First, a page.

Team Services | TFS 2015 | Visual Studio 2015 | Visual Studio 2013
As a Team Foundation administrator, you may have to remove access to a file that is under version control. For example, someone may check in a file infected with a virus. You can also permanently destroy version controlled files. For more information, see Destroy Version Controlled Files.
The following procedure provides the details for removing the file by using the user interface or the tf command-line utility. Access is removed by overwriting the bad version with a clean version and adding the clean version to the database. By setting the read/write permissions, you can prevent the file from appearing in Source Control Explorer.
Although the file remains in the database in a deleted state, do not remove the row for the file directly from the database or you may experience unexpected results.
If you remove the Read permission for the Service Accounts security group on a file or folder that is under version control, the VersionControl.Adapter might not be able to read the file or folder. If the adapter cannot read the version control information in the data warehouse, the adapter will write a message in the application-tier event log similar to The service account might not have permissions to retrieve this changeset. Without the version control information from the file or folder, the data warehouse, and subsequent version control reports might not be completely accurate.
To remove access to Team Foundation version control files, you must belong to the Team Foundation Administrators group. For more information, see Team Foundation Server Permissions.
To remove access to a file under version control
On the Visual Studio View menu, click Other Windows, and then click Source Control Explorer.
Locate and check out the file that you want to remove. For more information, see Check Out and Edit Version-Controlled Items.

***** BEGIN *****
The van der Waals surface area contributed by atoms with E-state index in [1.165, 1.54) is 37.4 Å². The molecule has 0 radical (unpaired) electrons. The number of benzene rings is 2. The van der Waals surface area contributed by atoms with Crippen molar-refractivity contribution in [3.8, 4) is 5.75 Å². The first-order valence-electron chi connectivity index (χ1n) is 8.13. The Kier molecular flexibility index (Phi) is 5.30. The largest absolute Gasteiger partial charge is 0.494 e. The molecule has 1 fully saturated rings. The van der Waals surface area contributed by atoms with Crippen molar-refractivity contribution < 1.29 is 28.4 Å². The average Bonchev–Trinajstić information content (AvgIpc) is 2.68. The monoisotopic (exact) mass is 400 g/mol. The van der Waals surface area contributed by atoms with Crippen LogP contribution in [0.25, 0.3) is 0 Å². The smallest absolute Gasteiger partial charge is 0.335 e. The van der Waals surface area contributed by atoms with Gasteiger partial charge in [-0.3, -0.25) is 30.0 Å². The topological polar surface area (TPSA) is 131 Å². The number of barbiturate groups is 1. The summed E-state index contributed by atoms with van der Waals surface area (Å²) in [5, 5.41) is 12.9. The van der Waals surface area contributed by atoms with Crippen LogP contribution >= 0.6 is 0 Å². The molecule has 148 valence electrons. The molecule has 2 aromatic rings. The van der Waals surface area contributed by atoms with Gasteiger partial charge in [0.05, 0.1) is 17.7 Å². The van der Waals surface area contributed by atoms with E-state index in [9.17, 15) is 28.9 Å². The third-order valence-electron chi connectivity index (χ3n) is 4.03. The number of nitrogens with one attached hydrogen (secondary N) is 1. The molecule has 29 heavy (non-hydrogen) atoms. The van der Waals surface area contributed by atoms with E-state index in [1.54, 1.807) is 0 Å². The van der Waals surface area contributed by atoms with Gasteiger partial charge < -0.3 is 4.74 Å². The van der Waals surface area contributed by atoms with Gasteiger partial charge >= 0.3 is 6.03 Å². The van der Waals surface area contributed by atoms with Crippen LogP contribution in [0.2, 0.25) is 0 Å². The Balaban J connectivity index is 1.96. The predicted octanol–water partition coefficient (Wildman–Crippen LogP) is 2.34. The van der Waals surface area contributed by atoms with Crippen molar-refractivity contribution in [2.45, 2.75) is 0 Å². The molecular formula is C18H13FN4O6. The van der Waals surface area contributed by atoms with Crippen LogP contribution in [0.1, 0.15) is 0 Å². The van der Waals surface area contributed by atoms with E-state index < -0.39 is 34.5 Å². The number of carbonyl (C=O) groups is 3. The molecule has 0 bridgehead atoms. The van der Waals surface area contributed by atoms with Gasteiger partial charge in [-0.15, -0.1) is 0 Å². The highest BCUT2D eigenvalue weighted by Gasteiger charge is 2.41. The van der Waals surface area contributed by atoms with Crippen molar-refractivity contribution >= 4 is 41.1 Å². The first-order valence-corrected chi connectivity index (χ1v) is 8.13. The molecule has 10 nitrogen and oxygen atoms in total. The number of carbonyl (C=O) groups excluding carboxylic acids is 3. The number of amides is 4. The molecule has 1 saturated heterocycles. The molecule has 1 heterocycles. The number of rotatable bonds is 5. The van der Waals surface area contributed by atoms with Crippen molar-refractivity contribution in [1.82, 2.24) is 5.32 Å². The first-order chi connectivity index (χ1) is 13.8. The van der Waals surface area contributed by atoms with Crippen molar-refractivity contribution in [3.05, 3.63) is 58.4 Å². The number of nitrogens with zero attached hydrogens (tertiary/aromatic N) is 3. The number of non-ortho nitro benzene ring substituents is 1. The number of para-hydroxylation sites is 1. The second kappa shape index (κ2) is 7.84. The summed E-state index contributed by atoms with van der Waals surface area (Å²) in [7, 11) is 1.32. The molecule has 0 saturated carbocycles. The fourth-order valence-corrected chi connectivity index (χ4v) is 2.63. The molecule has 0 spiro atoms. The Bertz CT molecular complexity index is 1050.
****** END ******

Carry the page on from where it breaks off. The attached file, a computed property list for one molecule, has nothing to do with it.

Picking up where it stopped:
In the Check Out dialog box, verify that the correct file is selected, then click Check Out in the Select lock type options.
Create a new file and save the file in the same location and with the same name and extension as the latest version of the file that you want to overwrite.
Check in the file. For more information, see Check In Pending Changes.
You might want to make sure that any client user who has a local copy of the file on their computer, removes any reference to the file in Solution Explorer and manually removes any copy of the file on their client computer.
Right-click the file and then click Properties to open the Properties dialog box for the file. On the Properties dialog box, click the Security tab, and clear the Inherit Security Settings box.
Click deny for each user and group except Administrators.
Click OK and the file is removed for other users from Source Control Explorer.
To remove access to the file from the command line
Open the command line and use the CheckOut command of the tf utility to obtain a write-enable version of the file that you want to remove. For example:
tf checkout myfile.cs
Create a new file and overwrite the file that you want to remove.
Use the CheckIn command to replace the version of the file in the database.
For example, you might want to add a comment describing that you overwrote the file and that the permissions are denied.
tf checkin /comment:"Overwrote bad file and denied permissions."
Use the permission command together with the /deny option to change the permissions to that file for a user or a group.
For example, you can use the following command to deny read permissions on the file to groups on the ADATUM domain.
tf permission /inherit:no myfile.cs
tf permission /deny:read myfile.cs /group:ADATAUM\Group1 ADATAUM\Group2 myfile.cs